In this current study, network analysis was applied to identify biologically significant DEARGs. A total of 25 DEARGs were detected, consisting of 11 upregulated and 14 downregulated genes, with 5 autophagy-related genes (SIRT1, FOS, CCL2, CDKN1A, and MYC) identified as diagnostic biomarkers. Functional enrichment analysis confirmed that the hub DEARGs primarily functioned in macroautophagy, cell cycle arrest, and autophagy. For example, the autophagy protein LC3 identifies SIRT1 as a target for degradation in the cytoplasmic autophagosome-lysosome pathway [31]. A recent investigation demonstrated that Tris DBA attenuated NLRP3 inflammasome activation through SIRT1 and SIRT3-mediated autophagy induction, thereby improving IgAN [32]. Another study showed that compound K is used to treat IgAN by enhancing autophagy and SIRT1 [33]. Our research further confirmed a significant decrease in SIRT1 expression in IgAN, suggesting a potential role for SIRT1 in slowing the progression of IgAN through autophagy protective cellular mechanism. The MYC proto-oncogene plays a crucial role in the regulation of autophagy and is frequently implicated in chromosomal translocation and gene amplification in numerous human cancers [34]. MYC induces autophagy by upregulating the stress-induced transcription factor ATF4, which activates the cysteine sulfinyl reductase Sesn2 [35]. Barbagallo et al. [36] demonstrated that MYC is significantly downregulated in biopsies of patients with membranous glomerular nephropathy, impacting cell cycle, proliferation, and apoptosis. Moreover, MYC is one of the key genes in WNT/β-catenin and PI3K/Akt signaling pathways, contributing to the pathogenesis of the disease and exhibiting abnormal expression at gene and protein levels in the IgAN patient [37]. Consistent with these studies, our study also revealed that MYC was decreased in the IgAN. Therefore, we propose that increased MYC levels could serve as a compensatory mechanism to protect against the progression of IgAN. FOS gene has been extensively reported in numerous types of cancer and inflammatory diseases, functioning as a regulator of cell proliferation, differentiation, autophagy, and migration [38, 39]. Studies have discovered that FOS plays a role in causing DNA damage, telomere injury, and neutrophil activation, all of which are associated with the progression and development of IgAN [40]. Furthermore, FOS proteins are linked to the disappearance of podocyte foot processes. Our study found a significant downregulation of FOS in IgAN, suggesting that diminished FOS levels may have a reduced protective effect on IgAN occurrence and progression. Correspondingly, the reversal of the decreased FOS expression could potentially slow down the advancement of IgAN. The function of CCL2 is to facilitate signal transduction by binding and activating CCR2, thereby regulating apoptosis, necrosis, and autophagy [41]. Despite our findings indicating a significant decrease in CCL2 expression in IgAN, several studies have demonstrated that the overexpression of CCL2 is implicated in podocyte injury. Feng et al. [42] found that the presence of exosomal CCL2 mRNA was linked to the severity of tubular atrophy and interstitial fibrosis. In addition, urinary CCL2 played a crucial part in predicting the outcome for individuals with IgAN who have ESRD [43]. Hence, further investigation is warranted to delve deeper into the role of CCL2 in the development of IgAN. CDKN1A codes for a cyclin-dependent kinase inhibitor that has the capability to attach to cyclin/cyclin-dependent kinase complexes, thereby restraining their activity and blocking cell cycle at the G2/M boundary. The regulation of autophagy and apoptosis is significantly influenced by CDKN1A [44]. Although the role of CDKN1A in IgAN remains unclear, prior research has indicated that the decrease in CDKN1A expression might be linked to the degeneration of podocytes in the progression of membranous nephropathy [36]. Other research suggests P21 encoded by the CDKN1A gene coordinates autophagy, proliferation, and apoptosis in response to metabolic stress in cancer [45]. Our study found that CDKN1A expression was downregulated in IgAN, with a high AUC value of 97.33%. CDKN1A shows potential as a promising diagnostic indicator for IgAN. Future research endeavors will focus on validating these findings with a larger sample size.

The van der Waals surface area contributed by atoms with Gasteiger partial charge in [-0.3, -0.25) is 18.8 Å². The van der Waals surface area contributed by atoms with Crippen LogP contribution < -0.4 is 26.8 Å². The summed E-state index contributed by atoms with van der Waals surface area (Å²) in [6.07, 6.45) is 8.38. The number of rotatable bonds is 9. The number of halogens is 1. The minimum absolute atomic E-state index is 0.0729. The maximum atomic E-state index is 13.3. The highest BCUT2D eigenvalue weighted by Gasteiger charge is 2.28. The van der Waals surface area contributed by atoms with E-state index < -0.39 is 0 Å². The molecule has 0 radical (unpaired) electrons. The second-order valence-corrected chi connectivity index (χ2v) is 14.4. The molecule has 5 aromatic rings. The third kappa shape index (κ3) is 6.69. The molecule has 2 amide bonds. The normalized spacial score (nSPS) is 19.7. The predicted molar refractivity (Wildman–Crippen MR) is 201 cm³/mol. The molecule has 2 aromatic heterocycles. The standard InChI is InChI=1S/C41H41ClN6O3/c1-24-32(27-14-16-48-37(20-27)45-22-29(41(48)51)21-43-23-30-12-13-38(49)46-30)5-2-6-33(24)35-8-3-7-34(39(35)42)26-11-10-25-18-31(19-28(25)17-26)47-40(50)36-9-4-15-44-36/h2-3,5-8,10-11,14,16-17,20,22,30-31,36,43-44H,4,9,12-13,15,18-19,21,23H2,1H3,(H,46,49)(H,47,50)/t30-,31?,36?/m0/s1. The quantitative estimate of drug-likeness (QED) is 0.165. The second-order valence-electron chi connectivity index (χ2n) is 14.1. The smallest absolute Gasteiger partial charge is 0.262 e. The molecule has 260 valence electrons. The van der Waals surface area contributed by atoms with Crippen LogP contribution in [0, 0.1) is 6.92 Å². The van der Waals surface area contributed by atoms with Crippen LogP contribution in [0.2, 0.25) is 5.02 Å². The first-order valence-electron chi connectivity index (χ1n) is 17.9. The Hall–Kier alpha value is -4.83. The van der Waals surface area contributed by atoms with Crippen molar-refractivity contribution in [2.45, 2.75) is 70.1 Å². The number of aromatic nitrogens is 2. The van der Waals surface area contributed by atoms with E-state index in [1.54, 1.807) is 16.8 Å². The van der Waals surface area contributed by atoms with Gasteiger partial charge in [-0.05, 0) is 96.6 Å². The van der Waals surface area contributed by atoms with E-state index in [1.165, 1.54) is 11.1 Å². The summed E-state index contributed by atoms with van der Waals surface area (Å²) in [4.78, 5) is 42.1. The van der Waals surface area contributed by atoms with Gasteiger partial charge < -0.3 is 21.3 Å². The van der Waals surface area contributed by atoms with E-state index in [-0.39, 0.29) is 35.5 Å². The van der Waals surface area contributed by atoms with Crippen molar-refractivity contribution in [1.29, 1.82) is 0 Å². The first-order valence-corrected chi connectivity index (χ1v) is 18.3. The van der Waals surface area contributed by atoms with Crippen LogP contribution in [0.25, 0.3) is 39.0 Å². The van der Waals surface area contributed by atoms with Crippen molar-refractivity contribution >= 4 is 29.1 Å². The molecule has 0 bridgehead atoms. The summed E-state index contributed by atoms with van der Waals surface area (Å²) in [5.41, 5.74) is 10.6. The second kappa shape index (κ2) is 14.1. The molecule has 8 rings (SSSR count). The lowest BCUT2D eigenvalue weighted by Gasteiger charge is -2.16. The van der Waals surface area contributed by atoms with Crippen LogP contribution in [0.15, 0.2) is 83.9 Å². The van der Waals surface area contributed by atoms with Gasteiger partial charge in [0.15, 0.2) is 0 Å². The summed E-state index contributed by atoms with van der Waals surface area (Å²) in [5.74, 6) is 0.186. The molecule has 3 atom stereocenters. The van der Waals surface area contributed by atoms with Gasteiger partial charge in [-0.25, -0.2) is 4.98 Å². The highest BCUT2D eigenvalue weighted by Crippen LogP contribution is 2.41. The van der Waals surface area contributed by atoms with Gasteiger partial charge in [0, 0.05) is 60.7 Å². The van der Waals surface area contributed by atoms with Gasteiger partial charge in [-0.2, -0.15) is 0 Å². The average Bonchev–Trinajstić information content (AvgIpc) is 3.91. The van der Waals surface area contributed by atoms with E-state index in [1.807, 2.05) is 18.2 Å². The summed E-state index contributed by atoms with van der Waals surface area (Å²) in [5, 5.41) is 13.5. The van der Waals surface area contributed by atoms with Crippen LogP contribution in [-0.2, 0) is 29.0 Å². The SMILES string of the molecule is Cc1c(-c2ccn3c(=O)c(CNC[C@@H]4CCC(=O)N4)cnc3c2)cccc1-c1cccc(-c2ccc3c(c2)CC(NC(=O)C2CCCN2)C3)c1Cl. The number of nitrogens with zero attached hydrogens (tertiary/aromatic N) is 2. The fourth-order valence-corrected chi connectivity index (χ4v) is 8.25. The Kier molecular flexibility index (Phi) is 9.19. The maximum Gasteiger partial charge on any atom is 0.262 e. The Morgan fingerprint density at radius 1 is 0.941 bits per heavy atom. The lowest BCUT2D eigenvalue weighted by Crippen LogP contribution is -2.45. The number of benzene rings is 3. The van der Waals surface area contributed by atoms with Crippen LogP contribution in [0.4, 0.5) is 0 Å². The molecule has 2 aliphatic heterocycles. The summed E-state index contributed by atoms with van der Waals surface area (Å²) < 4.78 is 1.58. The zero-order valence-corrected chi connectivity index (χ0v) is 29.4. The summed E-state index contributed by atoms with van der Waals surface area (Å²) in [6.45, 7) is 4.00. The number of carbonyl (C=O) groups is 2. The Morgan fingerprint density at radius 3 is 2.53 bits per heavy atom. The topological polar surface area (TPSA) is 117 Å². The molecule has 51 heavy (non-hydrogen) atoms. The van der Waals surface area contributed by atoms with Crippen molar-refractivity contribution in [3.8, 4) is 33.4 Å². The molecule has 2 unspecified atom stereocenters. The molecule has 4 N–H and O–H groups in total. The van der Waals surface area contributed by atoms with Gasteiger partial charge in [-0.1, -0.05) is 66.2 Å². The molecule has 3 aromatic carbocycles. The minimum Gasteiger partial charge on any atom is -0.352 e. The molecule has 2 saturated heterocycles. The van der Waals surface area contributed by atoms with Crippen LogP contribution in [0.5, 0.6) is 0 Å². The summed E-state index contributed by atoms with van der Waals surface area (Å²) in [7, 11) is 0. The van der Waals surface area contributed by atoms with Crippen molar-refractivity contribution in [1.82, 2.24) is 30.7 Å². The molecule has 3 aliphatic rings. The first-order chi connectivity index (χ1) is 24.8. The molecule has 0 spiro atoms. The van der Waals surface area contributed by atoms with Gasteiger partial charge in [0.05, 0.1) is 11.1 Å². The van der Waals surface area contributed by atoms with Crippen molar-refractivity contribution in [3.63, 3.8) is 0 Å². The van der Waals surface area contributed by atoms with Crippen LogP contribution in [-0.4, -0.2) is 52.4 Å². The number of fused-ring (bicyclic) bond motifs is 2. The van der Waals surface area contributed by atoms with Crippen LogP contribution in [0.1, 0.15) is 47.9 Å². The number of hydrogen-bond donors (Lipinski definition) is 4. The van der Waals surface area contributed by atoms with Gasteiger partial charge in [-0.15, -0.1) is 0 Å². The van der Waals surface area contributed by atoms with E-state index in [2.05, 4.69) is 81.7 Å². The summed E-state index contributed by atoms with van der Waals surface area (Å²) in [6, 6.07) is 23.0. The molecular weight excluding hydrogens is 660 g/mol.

The ceRNA is an element that competes with mRNA for binding, while miRNAs are a type of RNA molecules that are capable of binding to target mRNAs. Certain circRNAs can competitively bind to miRNAs, reducing the effectiveness of miRNA binding. The binding of miRNAs to target mRNAs can lead to mRNA degradation or gene expression regulation through translation repression [46]. It is increasingly evident that ceRNAs play an integral role in the pathogenesis of kidney disease, particularly in the regulation of autophagy. Xu et al. [47] identified the SPAG5-AS1-miR-749-5p-YY1 axis as a key player in inhibiting autophagy and exacerbating podocyte apoptosis. Liao et al. [48] found the regulatory role of miR-27a-3p in cell proliferation, apoptosis, and inflammatory responses in IgAN. Our study also revealed significant upregulation of let-7i-5p and miR-132-3p in IgAN patients, although their specific roles in IgAN are unknown. Previous studies have indicated that miR-132-3p targets SIRT1 to promote apoptosis and inflammation response in renal tubular epithelial cells [49]. Let-7i-5p promoted a malignant phenotype in nasopharyngeal carcinoma by inhibiting autophagy [50]. In order to investigate the role of autophagy in IgAN, we constructed a ceRNA network consisting of circRNA-miRNA-mRNA interactions, with the goal of predicting the regulatory relationships within a potential ceRNA network targeting hub DEARGs. This proposed ceRNA network related to autophagy represents a novel avenue for identifying potential biomarkers and therapeutic targets, although further investigation is necessary to confirm its value.